I don’t know if this is making me stronger. Everybody talks about how hardship makes you a stronger, more independent person. But when your problem is not wanting to be independent – not wanting to be alone – does it still work that way? Like, am I building up a giant wound in some part of me that will develop into massive psychic scar tissue that’ll cover the aching need for company that I’m feeling? Can a person ever learn to be fully alone, forever? I don’t think so. Just by the simple fact that a person’s first impulse after doing something they’re proud of is to want to tell somebody about it. You want other people to know about what you’ve done. It’s why a lot of successful criminals eventually get caught. Who wants to be great at something if nobody else knows about it? If you’re completely alone? It’s really hard to do something purely for yourself.


Only four and a half hours to work now. I got another coffee. The waitress is past concern. She just keeps looking at me with a mixture of “what’s next” and “give it up.” I could tell her all this stuff that I’m writing but I don’t want to. I don’t want to spread around my alone-ness. I just want to hold it close. Maybe I can smother it, like a flame without air. Or maybe it’ll smother me?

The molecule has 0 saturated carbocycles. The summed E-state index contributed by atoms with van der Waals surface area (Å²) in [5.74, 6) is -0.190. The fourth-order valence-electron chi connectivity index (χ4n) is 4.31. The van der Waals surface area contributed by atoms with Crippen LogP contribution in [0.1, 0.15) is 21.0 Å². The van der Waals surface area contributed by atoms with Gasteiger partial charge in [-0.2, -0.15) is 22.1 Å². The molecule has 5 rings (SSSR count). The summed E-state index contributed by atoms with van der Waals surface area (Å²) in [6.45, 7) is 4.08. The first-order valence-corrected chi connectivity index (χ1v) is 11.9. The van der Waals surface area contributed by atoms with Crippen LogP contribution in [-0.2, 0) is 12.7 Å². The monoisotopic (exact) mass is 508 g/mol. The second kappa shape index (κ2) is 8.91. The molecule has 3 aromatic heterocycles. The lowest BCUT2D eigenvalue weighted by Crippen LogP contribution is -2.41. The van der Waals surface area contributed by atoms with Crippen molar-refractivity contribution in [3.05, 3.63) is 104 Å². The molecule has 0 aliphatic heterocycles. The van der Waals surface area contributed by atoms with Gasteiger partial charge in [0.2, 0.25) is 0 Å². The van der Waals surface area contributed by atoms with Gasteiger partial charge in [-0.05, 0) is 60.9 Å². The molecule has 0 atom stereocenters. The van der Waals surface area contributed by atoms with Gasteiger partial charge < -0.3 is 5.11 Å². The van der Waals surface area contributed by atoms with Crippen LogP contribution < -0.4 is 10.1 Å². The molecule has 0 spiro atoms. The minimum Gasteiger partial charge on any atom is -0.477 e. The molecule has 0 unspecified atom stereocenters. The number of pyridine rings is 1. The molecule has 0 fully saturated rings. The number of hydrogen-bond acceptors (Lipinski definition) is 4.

The snow stopped. I’ve become one with this bench. Maybe this is it? Maybe I’ll just go home and lock the doors and drink myself to death. It’s funny (maybe not funny, but more interesting) that that’s always an option. That it’s easy for me to just go home and drink all the alcohol I’ve legally bought and die. And it’s weird that I’m thinking about that now. No, I don’t really think I want to do that. But I could. Is it weird to think stuff like this? Is it weirder to write it down? To share it in some private way? I think it’s weird that we don’t share it more often.


A crash course in capitalism.

C/O Urban Spoon

But we don’t share much with anyone, do we? We don’t share thoughts like, when I’m driving, the thought that I could just flick the wheel to the left and kill at least a couple people. Or how, in the mall, I could just hurl myself from the escalator and scar, at least, 40 people for life.


And if I did tell someone those things they’d cringe and tell me how weird it was and how unnatural. But unnatural? Weird? They’re such a small step away from normal. They’re not difficult in practice or in imagination. They’re sitting there in plain sight every single day. But I guess they are weird, if weird, by definition, means something that’s uncomfortable to think about. But I don’t think I’m alone in thinking them. It’s just not OK to talk about.